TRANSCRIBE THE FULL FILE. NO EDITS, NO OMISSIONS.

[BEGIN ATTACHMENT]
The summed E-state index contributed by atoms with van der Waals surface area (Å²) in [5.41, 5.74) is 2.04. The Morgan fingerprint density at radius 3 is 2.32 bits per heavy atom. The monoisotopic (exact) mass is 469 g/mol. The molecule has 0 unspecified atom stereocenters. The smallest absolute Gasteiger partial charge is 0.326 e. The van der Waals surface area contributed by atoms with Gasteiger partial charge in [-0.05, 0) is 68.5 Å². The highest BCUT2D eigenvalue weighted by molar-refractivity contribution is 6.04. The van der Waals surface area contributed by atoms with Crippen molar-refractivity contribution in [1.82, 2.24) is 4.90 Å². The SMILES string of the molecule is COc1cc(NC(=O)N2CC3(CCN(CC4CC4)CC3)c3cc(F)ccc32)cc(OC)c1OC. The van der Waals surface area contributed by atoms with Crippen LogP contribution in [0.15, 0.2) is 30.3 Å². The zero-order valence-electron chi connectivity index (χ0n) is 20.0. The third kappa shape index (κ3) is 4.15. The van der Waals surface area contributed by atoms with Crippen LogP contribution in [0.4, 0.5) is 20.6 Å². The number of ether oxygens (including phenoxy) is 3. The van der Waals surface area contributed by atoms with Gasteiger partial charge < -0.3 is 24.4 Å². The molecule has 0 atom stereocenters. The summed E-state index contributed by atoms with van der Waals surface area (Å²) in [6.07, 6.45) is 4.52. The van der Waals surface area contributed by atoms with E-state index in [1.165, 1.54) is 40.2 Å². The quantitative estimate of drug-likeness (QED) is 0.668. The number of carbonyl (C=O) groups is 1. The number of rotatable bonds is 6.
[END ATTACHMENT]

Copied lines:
The summed E-state index contributed by atoms with van der Waals surface area (Å²) in [5.41, 5.74) is 2.04. The Morgan fingerprint density at radius 3 is 2.32 bits per heavy atom. The monoisotopic (exact) mass is 469 g/mol. The molecule has 0 unspecified atom stereocenters. The smallest absolute Gasteiger partial charge is 0.326 e. The van der Waals surface area contributed by atoms with Gasteiger partial charge in [-0.05, 0) is 68.5 Å². The highest BCUT2D eigenvalue weighted by molar-refractivity contribution is 6.04. The van der Waals surface area contributed by atoms with Crippen molar-refractivity contribution in [1.82, 2.24) is 4.90 Å². The SMILES string of the molecule is COc1cc(NC(=O)N2CC3(CCN(CC4CC4)CC3)c3cc(F)ccc32)cc(OC)c1OC. The van der Waals surface area contributed by atoms with Crippen LogP contribution in [0.15, 0.2) is 30.3 Å². The zero-order valence-electron chi connectivity index (χ0n) is 20.0. The third kappa shape index (κ3) is 4.15. The van der Waals surface area contributed by atoms with Crippen LogP contribution in [0.4, 0.5) is 20.6 Å². The number of ether oxygens (including phenoxy) is 3. The van der Waals surface area contributed by atoms with Gasteiger partial charge < -0.3 is 24.4 Å². The molecule has 0 atom stereocenters. The summed E-state index contributed by atoms with van der Waals surface area (Å²) in [6.07, 6.45) is 4.52. The van der Waals surface area contributed by atoms with E-state index in [1.165, 1.54) is 40.2 Å². The quantitative estimate of drug-likeness (QED) is 0.668. The number of carbonyl (C=O) groups is 1. The number of rotatable bonds is 6.